We've Got Hollywood Covered

Good Morning Oscar, Jan. 27: Poor Little ‘Avatar’

Top Oscar contenders get a speech coach, and “Avatar” insists that it’s the $2 billion underdog

In this morning’s roundup of Oscar news ‘n’ notes from around the web, top Oscar contenders get a speech coach, and “Avatar” insists that it’s an underdog. 

The co-chairman of Fox, Tom Rothman, tells the New York Times’ Michael Cieply – apparently with a straight face – that “Avatar” is “the ultimate underdog story.” By this logic, it’s a good thing that James Cameron’s monster hit lost to Kathryn Bigelow’s low-grossing “The Hurt Locker” at Sunday’s Producers Guild awards, because that just reinforces its underdog status. But, you know, that $1.86 billion worldwide gross puts a little dent in the narrative. (The Carpetbagger)

“The acceptance speech is the ultimate Hollywood audition,” says Gregg Kilday, who analyzes this awards season’s thank-yous by the four acting frontrunners. His verdicts: Christoph Waltz tends to belabor his metaphors and should be more spontaneous (not the easiest task when you’re not even speaking in your first language); Mo’Nique (right; photo by Kevin Winter/Getty Images) has been “striking all the right emotional notes”; Sandra Bullock’s stock-in-trade is surprise and self-deprecation, with “a genuine outpouring of emotion” no doubt likely should she win an Oscar; and Jeff Bridges is so easygoing and sincere that he never appears scripted. (The Hollywood Reporter)

Sasha Stone puts together a comprehensive look at the upcoming Directors Guild Awards, lauding all five nominees and deciding that “if there is a frontrunner,” Kathryn Bigelow is it. I’m slightly more confident that Bigelow will win than Stone is, but the Producers Guild certainly showed us that sure things aren’t always so sure – even if another lesson of that show was that Bigelow’s chief DGA competition, her ex-hubby James Cameron, may not have as much guild support as we thought. (Awards Daily)

And while I’m perusing Awards Daily, I have to mention this: on Monday, the site printed part of my Sunday night Wrap piece that explained how the new preferential way of counting final ballots might hurt “Avatar.” Immediately, scores of readers chimed in with questions and comments and explanations. If you want to wade back into those waters, check out comment number 163, from “Too Many AJs” – it’s the clearest layman’s explanation I’ve ever read of how the system effectively works. (Awards Daily)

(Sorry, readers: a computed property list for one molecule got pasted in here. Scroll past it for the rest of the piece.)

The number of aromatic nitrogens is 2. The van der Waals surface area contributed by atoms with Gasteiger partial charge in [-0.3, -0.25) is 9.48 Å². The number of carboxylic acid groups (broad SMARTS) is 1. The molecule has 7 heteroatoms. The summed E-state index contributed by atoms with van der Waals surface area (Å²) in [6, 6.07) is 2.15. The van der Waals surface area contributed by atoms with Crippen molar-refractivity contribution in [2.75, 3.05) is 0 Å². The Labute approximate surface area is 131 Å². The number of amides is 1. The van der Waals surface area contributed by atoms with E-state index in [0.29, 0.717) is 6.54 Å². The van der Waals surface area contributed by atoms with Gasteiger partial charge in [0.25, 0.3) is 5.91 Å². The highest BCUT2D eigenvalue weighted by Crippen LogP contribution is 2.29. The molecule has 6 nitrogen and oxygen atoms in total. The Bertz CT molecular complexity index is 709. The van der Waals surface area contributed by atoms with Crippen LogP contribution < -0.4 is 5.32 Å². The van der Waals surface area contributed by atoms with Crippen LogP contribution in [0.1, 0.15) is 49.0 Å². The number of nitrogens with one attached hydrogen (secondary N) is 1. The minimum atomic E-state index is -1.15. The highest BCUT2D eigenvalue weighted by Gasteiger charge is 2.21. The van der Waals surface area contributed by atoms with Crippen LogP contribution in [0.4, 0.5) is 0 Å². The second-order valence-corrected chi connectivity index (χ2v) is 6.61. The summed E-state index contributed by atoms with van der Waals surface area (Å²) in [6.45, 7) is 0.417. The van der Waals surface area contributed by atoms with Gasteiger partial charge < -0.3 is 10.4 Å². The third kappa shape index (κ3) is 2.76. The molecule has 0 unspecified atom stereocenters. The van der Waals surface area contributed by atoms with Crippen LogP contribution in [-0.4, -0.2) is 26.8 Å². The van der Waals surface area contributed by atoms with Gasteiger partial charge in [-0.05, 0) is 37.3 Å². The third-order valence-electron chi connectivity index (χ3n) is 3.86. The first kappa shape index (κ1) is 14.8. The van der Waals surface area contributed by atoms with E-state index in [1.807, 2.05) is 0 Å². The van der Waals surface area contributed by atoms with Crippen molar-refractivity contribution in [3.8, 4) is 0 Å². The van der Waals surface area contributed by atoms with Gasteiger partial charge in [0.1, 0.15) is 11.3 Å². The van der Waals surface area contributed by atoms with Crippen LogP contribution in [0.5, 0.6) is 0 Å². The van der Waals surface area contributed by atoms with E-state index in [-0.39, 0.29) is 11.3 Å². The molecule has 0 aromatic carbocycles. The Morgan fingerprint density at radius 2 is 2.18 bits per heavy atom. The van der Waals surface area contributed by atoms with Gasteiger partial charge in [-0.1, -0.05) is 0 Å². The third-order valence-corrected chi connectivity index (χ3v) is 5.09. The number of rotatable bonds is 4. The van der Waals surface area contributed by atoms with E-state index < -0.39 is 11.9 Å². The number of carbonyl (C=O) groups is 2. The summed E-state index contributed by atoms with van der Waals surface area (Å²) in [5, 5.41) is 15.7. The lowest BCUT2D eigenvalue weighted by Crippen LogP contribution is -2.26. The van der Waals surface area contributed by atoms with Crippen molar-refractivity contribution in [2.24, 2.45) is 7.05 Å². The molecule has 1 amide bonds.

Tom O’Neil rounds up the usual gang of pundits, asks who’s going to win the DGA award, and then separates the respondents into Team Cameron and Team Bigelow. Team Bigelow, in which I am included, has 19 members; Team Cameron has only seven … including O’Neil, who appears to have abandoned his theory that Quentin Tarantino was going to ride to Oscar glory on the back of a DGA win. (Gold Derby)

Hmm. Does this mean “Invictus” is a stronger Oscar contender than we thought? The Harris poll claims that America’s most popular movie star is Clint Eastwood, a 79-year-old who hasn’t appeared in a single film since 2008. Number two is Johnny Depp. Numbers four, six, seven and nine (Sandra Bullock, George Clooney, Meryl Streep and Morgan Freeman) are potential Oscar contenders. Oh, and the other number seven, who tied with Streep, is even older and less active than Eastwood: he’s John Wayne, who died in 1979. Obviously, Harris poll respondents like their old cowboy actors – which begs the question, who the heck were they polling? (E!Online)